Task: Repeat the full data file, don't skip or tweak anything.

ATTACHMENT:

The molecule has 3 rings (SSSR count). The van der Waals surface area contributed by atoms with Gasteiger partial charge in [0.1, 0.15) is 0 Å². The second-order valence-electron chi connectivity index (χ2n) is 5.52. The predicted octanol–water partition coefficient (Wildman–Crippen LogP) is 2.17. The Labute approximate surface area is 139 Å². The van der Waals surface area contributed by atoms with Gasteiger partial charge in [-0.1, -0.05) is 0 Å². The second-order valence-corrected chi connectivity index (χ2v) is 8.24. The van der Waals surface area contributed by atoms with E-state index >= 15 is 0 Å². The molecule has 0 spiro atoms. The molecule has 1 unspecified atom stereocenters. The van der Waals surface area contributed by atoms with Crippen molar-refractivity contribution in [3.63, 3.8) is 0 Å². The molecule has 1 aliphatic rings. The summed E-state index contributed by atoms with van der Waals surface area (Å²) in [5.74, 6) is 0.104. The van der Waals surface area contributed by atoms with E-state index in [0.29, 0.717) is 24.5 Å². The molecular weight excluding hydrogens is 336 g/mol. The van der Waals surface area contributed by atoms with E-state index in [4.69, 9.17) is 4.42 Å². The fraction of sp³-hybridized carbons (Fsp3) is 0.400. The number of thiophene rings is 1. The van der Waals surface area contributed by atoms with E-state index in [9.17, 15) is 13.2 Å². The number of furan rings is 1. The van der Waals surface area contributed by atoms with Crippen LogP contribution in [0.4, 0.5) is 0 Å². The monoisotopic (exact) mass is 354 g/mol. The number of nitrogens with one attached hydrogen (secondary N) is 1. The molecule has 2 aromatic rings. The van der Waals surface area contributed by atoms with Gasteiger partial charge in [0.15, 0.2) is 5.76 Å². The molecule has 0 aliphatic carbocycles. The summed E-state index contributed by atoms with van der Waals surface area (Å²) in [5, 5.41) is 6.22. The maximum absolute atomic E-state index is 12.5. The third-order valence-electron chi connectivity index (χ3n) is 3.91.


The molecule has 3 rings (SSSR count). The van der Waals surface area contributed by atoms with Gasteiger partial charge in [0.1, 0.15) is 0 Å². The second-order valence-electron chi connectivity index (χ2n) is 5.52. The predicted octanol–water partition coefficient (Wildman–Crippen LogP) is 2.17. The Labute approximate surface area is 139 Å². The van der Waals surface area contributed by atoms with Gasteiger partial charge in [-0.1, -0.05) is 0 Å². The second-order valence-corrected chi connectivity index (χ2v) is 8.24. The van der Waals surface area contributed by atoms with E-state index >= 15 is 0 Å². The molecule has 0 spiro atoms. The molecule has 1 unspecified atom stereocenters. The van der Waals surface area contributed by atoms with Crippen molar-refractivity contribution in [3.63, 3.8) is 0 Å². The molecule has 1 aliphatic rings. The summed E-state index contributed by atoms with van der Waals surface area (Å²) in [5.74, 6) is 0.104. The van der Waals surface area contributed by atoms with E-state index in [0.29, 0.717) is 24.5 Å². The molecular weight excluding hydrogens is 336 g/mol. The van der Waals surface area contributed by atoms with E-state index in [4.69, 9.17) is 4.42 Å². The fraction of sp³-hybridized carbons (Fsp3) is 0.400. The number of thiophene rings is 1. The van der Waals surface area contributed by atoms with E-state index in [9.17, 15) is 13.2 Å². The number of furan rings is 1. The van der Waals surface area contributed by atoms with Crippen LogP contribution in [0.4, 0.5) is 0 Å². The monoisotopic (exact) mass is 354 g/mol. The number of nitrogens with one attached hydrogen (secondary N) is 1. The molecule has 2 aromatic rings. The van der Waals surface area contributed by atoms with Gasteiger partial charge in [0.15, 0.2) is 5.76 Å². The molecule has 0 aliphatic carbocycles. The summed E-state index contributed by atoms with van der Waals surface area (Å²) in [5, 5.41) is 6.22. The maximum absolute atomic E-state index is 12.5. The third-order valence-electron chi connectivity index (χ3n) is 3.91.